Dario Resta won the Indy 500, the Vanderbilt Cup twice and the 1916 United States National Driving Championship. Raised in England he was killed in a crash at Brooklands when a tire blew while trying for a new land speed record.
Dario Dolly Resta was born in Livorno,Tuscany, Italy, but was raised in England from the age of two. He tried roller-skating and boxing before he began racing. Wealthy and well-bred, he also had an agency in London which aquired motor cars for the rich and famous.
On July 6, 1907, he took part in the Montagu Cup, part of the first race meeting to be held at Brooklands. With a prize of £1400 he drove F.R. Fry’s 1906 Mercedes GP car. He took the lead two laps from the finish but approaching the Fork for the last time he saw a marshal waving him round again. Ignoring his own lap counting and the BARC semaphore signal, he put in another lap. J.E. Hutton won the race in his Mercedes ahead of Japanese Prince Okura in a Fiat with Resta finally clasified third. He protested but officials disallowed it.
He won his first race at the Bank Holiday meeting on the 5th August. Driving a 1906 120 hp GP Mercedes he took the honours in the Prix De La France at Brooklands.
He also took a number of sprint and endurance records, setting the record for the half-mile at 95.7 mph. He raced in the 1913 French Grand Prix and raced in other European Grand Prix driving Sunbeams.
In early 1915 he was brought to San Francisco in the United States by Alphonse Kaufman, Peugeot's importer, to drive Kaufman's Peugeot in a couple of long distance races to celebrate the opening of the Panama Canal. The First World War had halted racing in Europe and Peugeot were keen for the publicity that winning would bring.
In February he won the 402 mile International Grand Prix at San Francisco followed by a victory in the 303 mile Vanderbilt Cup. He skipped the next three races to prepare for the Indy 500. Unintimidated by the Brickyard, as he was used to Brooklands which was a quicker track. In teh race he and de Palma were neck and neck through the first 100 miles, breaking all previous records. It was the same through the second 100 miles. Then de Palma opened up a 40 second lead but Resta was not done, he halved that margin but then a tire blew out and he clipped the wall. He pitted for repairs rejoining to find over 4 inches of play in the steering! Undeterred he kept the pressure on de Palma who could not afford to ease up and with five miles to go a connecting rod broke in his Mercedes' engine. Haemorrhaging oil and with memories of the 1912 episode when he tried to push the car over the line, he held on to win, but only just.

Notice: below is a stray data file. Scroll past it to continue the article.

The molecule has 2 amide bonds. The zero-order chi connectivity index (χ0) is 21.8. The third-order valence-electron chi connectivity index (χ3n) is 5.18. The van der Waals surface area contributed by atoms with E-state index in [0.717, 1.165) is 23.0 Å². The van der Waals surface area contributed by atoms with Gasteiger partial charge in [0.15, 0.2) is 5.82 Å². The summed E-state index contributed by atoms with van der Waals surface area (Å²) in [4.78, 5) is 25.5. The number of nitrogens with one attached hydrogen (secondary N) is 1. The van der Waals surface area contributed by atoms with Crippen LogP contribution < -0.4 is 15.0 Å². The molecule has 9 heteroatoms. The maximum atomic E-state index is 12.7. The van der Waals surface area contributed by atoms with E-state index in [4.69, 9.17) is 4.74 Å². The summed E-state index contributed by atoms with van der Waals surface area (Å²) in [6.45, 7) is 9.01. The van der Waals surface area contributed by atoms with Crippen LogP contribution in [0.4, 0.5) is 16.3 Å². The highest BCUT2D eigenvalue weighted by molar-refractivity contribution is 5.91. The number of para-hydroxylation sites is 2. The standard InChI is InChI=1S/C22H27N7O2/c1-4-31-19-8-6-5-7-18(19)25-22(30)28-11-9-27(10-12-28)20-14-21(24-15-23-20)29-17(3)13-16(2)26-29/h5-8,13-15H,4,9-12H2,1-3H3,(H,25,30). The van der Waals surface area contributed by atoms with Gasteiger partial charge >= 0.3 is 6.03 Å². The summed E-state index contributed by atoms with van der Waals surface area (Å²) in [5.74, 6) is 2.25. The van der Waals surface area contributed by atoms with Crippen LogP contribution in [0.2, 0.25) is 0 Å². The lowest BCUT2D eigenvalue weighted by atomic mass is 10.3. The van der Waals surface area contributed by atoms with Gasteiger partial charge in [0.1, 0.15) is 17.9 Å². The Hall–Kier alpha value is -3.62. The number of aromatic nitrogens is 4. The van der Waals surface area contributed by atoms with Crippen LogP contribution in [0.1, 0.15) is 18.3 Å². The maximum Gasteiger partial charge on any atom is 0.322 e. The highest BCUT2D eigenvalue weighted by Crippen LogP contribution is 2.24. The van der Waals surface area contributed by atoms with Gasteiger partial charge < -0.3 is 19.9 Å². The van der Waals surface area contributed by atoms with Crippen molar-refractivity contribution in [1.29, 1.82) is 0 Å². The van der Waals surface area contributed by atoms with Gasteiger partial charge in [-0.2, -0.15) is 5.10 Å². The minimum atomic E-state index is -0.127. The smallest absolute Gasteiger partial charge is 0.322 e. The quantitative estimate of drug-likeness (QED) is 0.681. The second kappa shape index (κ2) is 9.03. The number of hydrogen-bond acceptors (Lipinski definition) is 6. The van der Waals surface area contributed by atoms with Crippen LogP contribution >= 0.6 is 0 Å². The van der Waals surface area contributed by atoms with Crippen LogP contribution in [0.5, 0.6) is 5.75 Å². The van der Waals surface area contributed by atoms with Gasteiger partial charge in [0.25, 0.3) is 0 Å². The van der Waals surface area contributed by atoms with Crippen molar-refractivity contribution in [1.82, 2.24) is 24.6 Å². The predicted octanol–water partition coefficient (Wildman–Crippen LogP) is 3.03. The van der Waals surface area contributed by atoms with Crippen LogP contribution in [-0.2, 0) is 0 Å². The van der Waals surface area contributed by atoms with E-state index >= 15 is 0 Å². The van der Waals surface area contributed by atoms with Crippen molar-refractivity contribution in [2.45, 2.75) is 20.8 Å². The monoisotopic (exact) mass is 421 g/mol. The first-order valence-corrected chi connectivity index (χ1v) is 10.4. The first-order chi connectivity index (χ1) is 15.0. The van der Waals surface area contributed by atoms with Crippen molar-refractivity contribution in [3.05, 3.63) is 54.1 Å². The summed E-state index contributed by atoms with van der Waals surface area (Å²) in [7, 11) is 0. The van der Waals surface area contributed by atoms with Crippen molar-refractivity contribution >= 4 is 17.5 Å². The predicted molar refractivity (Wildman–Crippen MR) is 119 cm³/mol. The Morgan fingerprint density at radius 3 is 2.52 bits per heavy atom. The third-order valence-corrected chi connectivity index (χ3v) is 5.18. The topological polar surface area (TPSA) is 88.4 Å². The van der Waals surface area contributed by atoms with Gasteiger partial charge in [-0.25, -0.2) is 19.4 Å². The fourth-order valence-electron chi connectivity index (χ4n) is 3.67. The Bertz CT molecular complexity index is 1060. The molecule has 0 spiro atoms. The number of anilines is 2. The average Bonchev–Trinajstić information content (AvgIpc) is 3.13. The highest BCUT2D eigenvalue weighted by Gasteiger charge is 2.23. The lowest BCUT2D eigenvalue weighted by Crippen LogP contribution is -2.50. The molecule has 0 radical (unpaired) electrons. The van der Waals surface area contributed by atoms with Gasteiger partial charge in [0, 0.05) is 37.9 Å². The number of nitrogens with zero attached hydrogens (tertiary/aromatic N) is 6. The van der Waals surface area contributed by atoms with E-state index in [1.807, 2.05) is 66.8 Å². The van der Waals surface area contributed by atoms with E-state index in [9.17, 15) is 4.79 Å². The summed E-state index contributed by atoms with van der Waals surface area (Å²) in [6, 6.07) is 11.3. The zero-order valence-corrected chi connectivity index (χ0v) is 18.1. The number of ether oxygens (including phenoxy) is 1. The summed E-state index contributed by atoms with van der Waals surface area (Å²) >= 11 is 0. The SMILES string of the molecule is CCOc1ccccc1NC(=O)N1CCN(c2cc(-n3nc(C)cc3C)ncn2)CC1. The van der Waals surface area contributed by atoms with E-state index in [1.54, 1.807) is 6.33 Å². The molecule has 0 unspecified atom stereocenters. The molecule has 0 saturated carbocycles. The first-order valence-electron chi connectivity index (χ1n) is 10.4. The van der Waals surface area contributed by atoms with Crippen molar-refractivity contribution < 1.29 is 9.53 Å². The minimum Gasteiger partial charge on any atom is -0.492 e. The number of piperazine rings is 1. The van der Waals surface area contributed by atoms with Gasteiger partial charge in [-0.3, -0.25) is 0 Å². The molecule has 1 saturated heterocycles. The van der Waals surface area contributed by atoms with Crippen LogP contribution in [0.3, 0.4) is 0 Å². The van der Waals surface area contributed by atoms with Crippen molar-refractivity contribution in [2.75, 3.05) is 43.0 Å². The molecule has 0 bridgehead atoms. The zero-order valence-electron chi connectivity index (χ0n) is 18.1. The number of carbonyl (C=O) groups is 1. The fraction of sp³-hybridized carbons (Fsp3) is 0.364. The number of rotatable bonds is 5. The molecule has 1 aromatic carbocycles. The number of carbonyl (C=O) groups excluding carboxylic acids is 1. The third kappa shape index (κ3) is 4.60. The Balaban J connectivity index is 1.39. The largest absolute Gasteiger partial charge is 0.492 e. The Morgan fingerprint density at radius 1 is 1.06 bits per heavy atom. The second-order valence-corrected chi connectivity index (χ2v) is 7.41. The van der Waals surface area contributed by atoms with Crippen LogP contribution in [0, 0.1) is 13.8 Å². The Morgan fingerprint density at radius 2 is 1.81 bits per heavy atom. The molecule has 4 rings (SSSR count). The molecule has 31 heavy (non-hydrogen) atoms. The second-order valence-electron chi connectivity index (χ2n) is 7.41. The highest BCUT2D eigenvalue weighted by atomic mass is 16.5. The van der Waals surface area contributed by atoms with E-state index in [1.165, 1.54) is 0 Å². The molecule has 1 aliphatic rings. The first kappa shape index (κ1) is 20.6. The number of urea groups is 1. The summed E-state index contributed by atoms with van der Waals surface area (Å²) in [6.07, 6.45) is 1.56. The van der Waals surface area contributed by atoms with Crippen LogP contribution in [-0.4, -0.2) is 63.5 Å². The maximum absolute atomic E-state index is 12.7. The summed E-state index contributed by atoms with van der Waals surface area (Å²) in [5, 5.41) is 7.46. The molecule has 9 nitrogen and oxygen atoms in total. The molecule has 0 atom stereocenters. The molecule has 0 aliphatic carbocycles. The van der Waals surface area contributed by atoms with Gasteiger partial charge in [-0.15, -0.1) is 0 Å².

Resta then drove his blue Peugeot to victory in the inaugural 500 mile race on the board track at the Chicago Speedway on June 26, 1915. The race received eighteen pages of coverage in the July 1, 1915, issue of Motor Age magazine.
In 1916 he won the United States National Driving Championship and once again won the Vanderbilt Cup. He then went on to win the Indianapolis 500, the Chicago 300, the Minneapolis 150 and the Omaha 150 races.
As for Peugeot's publicity, it didn't happen. What did happen was their design was copied by the Indianapolis management and called the Premier. One of these copies won the race in 1919. The double overhead camshaft engine was also copied by Harry Miller when he designed his Miller-Offenhausers.
He raced very little after 1916. America entered the First World War and races were few and far between. In September 1917, he took part in a race at Sheepshead Bay driving a Frontenac but retired and in 1918 he drove a Peugeot in two lightly supported races in Chicago and Sheepshead Bay.
During this time Resta concentrated on his business. He had moved his family to Bakersfield, California and started a small racetrack at Buttonwillow, 28 miles northwest of Bakersfield. The track is still in use and has recently been updated.
In 1919 he was due to race in the first Indianapolis 500 of the post-war era. Unfortunately his Sunbeam had engine trouble and he didn't get to race. He raced a Sunbeam at Sheepshead Bay and a Peugeot at Tacoma with no success.
He was away from raciing in 1920 and though he due to race a Sunbeam in the 1921 Grand Prix de l'ACF at Le Mans, the car was not ready in time.
He made a comeback in 1923, now at the age of 39, and made another attempt at Indy, putting his Packard on the outside of the front row in qualifying. However in the race he retired after 225 miles. In Europe that year, Resta finished 3rd in the Penya Rhin Grand Prix and won the voiturette class at the Spanish Grand Prix at Villafranca, driving a Talbot.
He drove for Sunbeam again in 1924 with Henry Segrave and Kelim Lee Guinness. In May he won the hillclimbs at Aston Hill and South Harting with a Sunbeam GP. He was second in Swiss Voiturette Grand Prix driving a Talbot 70 behind KLG in a similar car. Next came the Grand Prix de l'ACF but Resta was not on form and finished well down the field.
Sadly he was killed on September 2nd when he crashed at Brooklands trying to set a new International Class E (2-litre) world speed record. The crash happened on his fourth lap when a security belt broke puncturing a tyre. The car went backwards through a fence and caught fire. Bill Perkins, his riding mechanic, sustained severe injuries but Resta was less fortunate and did not survive.